Pinch of Italian seasoning
5 tbsp. butter, softened
1 c. milk
1 c. shredded Cheddar cheese

For the garnish:

2 tbsp. butter, melted
½ tsp. Italian seasoning
½ tsp. (or 1 clove) minced garlic
Kosher or sea salt, for finishing

Preheat oven to 450°F. Line a baking sheet with parchment paper.

In a large bowl, add the flour, salt, baking powder, garlic powder, and Italian seasoning. Cut in the butter, either by mixing everything in a food processor, or with a pastry blender. The mixture should be pea-sized chunks.

Add in the milk and cheese, and stir to combine. The dough will be sticky.

With a large spoon, drop the batter onto the prepared baking sheet about 2 inches apart. If you want larger biscuits, like I did, make 8 fairly large dough balls. The original recipe makes 12 smaller biscuits.

Bake in the preheated oven for 15 minutes, or until the tops of the biscuits turn golden brown. (Mine took about 18-20 minutes.)

While the biscuits are baking, combine the topping ingredients by whisking together the melted butter, garlic, and Italian seasoning in a small bowl.

Remove from the oven, and brush with the butter topping. Lightly sprinkle the buttered biscuits with salt, and cool slightly before serving.

These biscuits are best when warm.

Sweet Cornbread

I’m from Canada, not the Southern States, but I still appreciate some good, classic Southern recipes. Cornbread is one of those items. I first realized how much I liked cornbread when I worked for a Canadian restaurant chain years ago.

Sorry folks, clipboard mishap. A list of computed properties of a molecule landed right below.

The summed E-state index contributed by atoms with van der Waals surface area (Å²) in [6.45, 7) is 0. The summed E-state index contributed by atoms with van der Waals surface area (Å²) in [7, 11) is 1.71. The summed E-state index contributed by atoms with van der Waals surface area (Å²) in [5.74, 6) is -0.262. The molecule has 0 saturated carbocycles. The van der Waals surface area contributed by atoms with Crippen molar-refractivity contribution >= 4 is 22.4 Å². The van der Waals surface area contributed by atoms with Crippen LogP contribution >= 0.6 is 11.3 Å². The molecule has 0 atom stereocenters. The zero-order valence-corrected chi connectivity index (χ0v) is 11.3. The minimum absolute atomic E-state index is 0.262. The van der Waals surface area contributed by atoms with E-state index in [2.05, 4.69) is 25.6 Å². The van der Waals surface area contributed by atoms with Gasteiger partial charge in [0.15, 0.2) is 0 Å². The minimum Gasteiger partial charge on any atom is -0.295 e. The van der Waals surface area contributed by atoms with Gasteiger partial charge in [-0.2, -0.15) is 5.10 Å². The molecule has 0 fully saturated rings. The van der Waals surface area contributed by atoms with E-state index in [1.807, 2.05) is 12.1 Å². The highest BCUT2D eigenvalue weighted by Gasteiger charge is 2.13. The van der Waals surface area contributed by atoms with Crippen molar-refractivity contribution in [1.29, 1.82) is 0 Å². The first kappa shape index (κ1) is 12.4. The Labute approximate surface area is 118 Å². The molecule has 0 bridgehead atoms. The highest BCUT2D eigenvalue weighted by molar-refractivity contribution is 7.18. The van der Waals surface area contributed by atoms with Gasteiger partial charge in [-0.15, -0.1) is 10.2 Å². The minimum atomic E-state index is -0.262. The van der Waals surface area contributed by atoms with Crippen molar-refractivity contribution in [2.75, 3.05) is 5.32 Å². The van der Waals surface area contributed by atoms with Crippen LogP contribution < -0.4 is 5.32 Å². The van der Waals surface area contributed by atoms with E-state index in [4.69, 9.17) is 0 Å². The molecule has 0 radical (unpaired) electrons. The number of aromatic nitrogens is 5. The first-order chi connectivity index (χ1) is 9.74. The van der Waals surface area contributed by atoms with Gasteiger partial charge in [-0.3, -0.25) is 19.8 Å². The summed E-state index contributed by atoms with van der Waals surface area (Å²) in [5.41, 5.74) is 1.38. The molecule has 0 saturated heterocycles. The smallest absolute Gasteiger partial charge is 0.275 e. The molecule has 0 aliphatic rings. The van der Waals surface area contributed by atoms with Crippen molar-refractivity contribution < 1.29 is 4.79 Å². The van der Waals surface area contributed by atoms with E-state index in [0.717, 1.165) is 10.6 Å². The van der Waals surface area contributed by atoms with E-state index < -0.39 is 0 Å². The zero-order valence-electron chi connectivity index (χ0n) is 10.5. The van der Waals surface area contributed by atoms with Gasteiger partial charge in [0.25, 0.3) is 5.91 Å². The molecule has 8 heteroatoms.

Cornbread was a staple for many of the dishes served at this restaurant, and because my mother had never made it when I was younger, I was unaware how awesome it is.

I know there is a debate between the sweet and savoury cornbread lovers, and I have to say, as controversial as this statement may be, I am firmly in the sweet cornbread camp. Corn pieces in my cornbread? I can take them or leave them. But give me sweet cornbread over savoury. If you have a savoury recipe that you prefer, please, let me know, and I’ll try it. I’m all for fair chances!

The cornbread recipe I used I found here, and it makes A LOT of cornbread – a full 9 x 13 pan, so make some Southern staples, like chili or ribs, and prepare to feast!


Yield: 1 9 x 13 pan

1 c. butter, melted
1 c. sugar
4 eggs
2 c. buttermilk (or milk with 1 tbsp. vinegar or lemon juice)
½ tsp. vanilla
2 c. fine ground corn meal
2 c. flour
1 tsp. baking powder
1 tsp. baking soda
½ tsp. salt

Preheat oven to 350°F. Line a 9 x 13 pan with parchment paper or lightly grease with cooking spray.

In a large bowl, whisk together the melted butter and sugar until combined. Add eggs and mix well. Whisk in the buttermilk and vanilla, and combine until smooth.

In a medium mixing bowl, whisk together the corn meal, flour, baking powder, baking soda, and salt. Pour dry ingredients into the buttermilk mixture, and fold together until all flour is moistened (it’s okay if the batter is a bit lumpy).

Pour the batter into the prepared pan, and bake in the preheated oven for 25-30 minutes, or until a toothpick inserted in the center of the pan comes out clean.

Let cool 10 minutes before slicing and serving. Store in an airtight container, and reheat for 10-15 seconds in the microwave.

**If you like your cornbread a little sweeter, you can add up to a ½ cup more of sugar. Any more than that, and the cornbread becomes more of a corn cake instead of cornbread.**